Treasuries Close Modestly Higher Following Slew Of Economic Data

After ending the previous session slightly lower, treasuries moved back to the upside during trading on Thursday.

Bond prices moved higher early in the session and showed a notable upward move going into the close. As a result, the yield on the benchmark ten-year note, which moves opposite of its price, fell by 2.2 basis points to 2.121 percent.

The higher close by treasuries came following the release of a slew of U.S. economic data, including a Commerce Department report showing a bigger than expected increase in personal income.

The Commerce Department said personal income climbed by 0.4 percent in July after coming in unchanged in June. Economists had expected income to rise by 0.3 percent.

Meanwhile, the report said personal spending rose by 0.3 percent in July after edging up by 0.2 percent in the previous month. Spending had been expected to increase by 0.4 percent.

The Labor Department released a separate report showing first-time claims for U.S. unemployment benefits edged slightly higher in the week ended August 26th.

The report said initial jobless claims inched up to 236,000, an increase of 1,000 from the previous week’s revised level of 235,000.

Economists had expected jobless claims to rise to 237,000 from the 234,000 originally reported for the previous week.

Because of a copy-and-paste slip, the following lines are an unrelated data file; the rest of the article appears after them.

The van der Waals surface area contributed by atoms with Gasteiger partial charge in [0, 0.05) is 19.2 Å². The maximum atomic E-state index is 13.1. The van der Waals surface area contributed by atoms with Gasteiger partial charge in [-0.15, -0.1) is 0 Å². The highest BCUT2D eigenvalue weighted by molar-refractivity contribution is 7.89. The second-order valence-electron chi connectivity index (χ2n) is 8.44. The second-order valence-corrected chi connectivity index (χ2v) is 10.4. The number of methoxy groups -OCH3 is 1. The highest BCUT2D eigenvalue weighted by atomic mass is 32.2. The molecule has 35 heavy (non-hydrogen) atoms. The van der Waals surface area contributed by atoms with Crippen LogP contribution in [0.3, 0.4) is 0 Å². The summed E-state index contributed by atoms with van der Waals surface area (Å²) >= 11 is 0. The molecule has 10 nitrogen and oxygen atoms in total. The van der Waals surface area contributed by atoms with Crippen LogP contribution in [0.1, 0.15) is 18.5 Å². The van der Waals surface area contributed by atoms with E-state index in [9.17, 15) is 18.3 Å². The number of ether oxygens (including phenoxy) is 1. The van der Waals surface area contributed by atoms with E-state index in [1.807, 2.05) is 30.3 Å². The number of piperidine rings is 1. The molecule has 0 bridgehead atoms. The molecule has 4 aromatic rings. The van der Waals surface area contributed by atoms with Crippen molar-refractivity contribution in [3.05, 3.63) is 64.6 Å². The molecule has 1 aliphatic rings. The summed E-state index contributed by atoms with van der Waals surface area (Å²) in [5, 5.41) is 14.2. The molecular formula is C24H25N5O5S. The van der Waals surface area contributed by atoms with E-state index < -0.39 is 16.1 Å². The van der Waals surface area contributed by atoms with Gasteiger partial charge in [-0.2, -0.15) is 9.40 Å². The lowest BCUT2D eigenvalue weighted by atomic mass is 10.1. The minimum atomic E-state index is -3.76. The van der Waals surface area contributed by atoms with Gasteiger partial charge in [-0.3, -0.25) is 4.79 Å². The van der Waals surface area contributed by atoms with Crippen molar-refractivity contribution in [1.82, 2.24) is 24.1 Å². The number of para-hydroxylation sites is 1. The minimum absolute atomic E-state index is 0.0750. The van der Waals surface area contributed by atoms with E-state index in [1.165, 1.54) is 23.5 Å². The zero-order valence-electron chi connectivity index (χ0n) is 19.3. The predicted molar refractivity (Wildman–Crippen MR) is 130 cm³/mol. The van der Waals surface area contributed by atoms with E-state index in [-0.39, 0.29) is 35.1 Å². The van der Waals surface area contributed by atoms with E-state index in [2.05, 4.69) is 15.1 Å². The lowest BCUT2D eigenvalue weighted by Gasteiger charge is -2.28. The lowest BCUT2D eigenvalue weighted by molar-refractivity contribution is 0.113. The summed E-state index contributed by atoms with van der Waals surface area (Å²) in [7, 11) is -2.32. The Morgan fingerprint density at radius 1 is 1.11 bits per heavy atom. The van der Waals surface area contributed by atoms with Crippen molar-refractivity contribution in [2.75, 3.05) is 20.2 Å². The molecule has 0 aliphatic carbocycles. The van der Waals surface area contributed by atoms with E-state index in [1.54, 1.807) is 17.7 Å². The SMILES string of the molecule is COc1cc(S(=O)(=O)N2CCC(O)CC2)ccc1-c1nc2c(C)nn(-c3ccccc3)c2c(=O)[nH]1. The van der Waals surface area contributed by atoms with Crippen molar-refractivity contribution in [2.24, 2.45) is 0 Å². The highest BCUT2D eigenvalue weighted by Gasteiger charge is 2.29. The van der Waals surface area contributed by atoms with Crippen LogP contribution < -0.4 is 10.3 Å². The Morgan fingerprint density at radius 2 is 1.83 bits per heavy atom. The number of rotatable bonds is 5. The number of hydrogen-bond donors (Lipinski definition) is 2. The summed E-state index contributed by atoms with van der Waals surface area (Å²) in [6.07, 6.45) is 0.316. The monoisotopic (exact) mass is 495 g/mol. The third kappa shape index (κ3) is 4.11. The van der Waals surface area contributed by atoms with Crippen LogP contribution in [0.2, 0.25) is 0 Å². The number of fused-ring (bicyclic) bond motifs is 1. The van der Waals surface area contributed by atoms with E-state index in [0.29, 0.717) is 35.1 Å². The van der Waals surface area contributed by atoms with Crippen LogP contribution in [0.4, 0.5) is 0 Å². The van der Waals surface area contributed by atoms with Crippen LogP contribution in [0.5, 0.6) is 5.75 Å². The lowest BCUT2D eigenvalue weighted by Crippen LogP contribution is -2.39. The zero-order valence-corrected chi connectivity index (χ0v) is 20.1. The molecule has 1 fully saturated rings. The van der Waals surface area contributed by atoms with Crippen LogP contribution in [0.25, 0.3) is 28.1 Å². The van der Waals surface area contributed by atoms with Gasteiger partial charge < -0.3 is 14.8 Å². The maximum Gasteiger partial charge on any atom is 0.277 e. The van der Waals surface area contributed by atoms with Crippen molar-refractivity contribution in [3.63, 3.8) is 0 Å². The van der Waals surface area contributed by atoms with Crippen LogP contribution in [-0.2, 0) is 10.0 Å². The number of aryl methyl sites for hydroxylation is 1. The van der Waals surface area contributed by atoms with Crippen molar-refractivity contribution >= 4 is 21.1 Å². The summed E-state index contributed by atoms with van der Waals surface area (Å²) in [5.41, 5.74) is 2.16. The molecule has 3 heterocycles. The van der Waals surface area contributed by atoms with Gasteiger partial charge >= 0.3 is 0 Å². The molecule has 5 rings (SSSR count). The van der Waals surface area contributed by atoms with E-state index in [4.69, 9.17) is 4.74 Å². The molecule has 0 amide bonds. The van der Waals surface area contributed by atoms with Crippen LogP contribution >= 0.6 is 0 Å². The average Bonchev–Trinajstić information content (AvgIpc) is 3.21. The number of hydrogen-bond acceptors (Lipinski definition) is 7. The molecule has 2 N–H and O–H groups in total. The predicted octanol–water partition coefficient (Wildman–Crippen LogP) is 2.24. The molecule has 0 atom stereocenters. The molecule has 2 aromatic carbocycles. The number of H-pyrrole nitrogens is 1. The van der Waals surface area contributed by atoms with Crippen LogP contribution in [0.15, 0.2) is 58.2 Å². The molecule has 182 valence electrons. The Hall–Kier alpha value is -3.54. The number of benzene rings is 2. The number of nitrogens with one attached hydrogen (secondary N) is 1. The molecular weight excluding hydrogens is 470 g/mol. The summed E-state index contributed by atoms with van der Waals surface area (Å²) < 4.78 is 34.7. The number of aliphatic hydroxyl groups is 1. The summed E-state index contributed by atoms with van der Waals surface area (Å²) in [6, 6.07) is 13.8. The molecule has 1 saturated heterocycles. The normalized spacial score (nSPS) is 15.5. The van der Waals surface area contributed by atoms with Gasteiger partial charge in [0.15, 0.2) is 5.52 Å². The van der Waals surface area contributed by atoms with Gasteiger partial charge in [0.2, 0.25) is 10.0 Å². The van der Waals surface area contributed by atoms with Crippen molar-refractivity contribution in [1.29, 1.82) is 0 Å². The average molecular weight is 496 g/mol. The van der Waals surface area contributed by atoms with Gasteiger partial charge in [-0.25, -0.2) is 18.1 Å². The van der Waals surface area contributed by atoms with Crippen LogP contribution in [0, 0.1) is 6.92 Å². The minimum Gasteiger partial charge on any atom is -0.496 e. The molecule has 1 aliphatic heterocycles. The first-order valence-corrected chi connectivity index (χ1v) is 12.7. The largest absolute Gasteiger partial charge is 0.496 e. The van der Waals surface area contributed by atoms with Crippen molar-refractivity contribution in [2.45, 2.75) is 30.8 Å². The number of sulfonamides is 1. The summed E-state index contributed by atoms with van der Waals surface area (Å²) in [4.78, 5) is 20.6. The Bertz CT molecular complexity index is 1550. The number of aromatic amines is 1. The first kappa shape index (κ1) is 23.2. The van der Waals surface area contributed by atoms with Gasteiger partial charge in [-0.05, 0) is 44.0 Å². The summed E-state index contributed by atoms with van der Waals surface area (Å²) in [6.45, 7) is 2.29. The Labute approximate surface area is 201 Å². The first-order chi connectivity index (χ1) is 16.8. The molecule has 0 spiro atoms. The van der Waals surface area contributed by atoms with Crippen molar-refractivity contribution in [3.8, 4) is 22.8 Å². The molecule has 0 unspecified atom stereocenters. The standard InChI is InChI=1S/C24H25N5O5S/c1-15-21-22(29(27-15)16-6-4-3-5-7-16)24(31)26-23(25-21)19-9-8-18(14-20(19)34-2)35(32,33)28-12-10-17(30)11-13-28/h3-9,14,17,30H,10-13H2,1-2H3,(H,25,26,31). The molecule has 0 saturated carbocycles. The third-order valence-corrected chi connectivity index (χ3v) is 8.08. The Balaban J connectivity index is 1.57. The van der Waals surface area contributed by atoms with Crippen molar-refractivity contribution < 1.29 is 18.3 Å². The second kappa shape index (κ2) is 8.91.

MNI Indicators also released a report showing continued growth in Chicago-area business activity in the month of August.

The Chicago business barometer came in at 58.9 in August, unchanged from July. A reading above 50 indicates growth. Economists had expected the barometer to edge down to 58.5.

A separate report from the National Association of Realtors showed an unexpected decrease in pending home sales in the month of July.

NAR said its pending home sales index fell by 0.8 percent to 109.1 in July from a downwardly revised 110.0 in June. Economists had expected pending home sales to rise by 0.5 percent.

A pending home sale is one in which a contract was signed but not yet closed. Normally, it takes four to six weeks to close a contracted sale.

Trading on Friday is likely to be impacted by reaction to the Labor Department’s monthly jobs report. The report is expected to show an increase of about 180,000 jobs in August.

The closely watched monthly jobs report may overshadow data on manufacturing activity, construction spending, and consumer sentiment.

The material has been provided by InstaForex Company – www.instaforex.com

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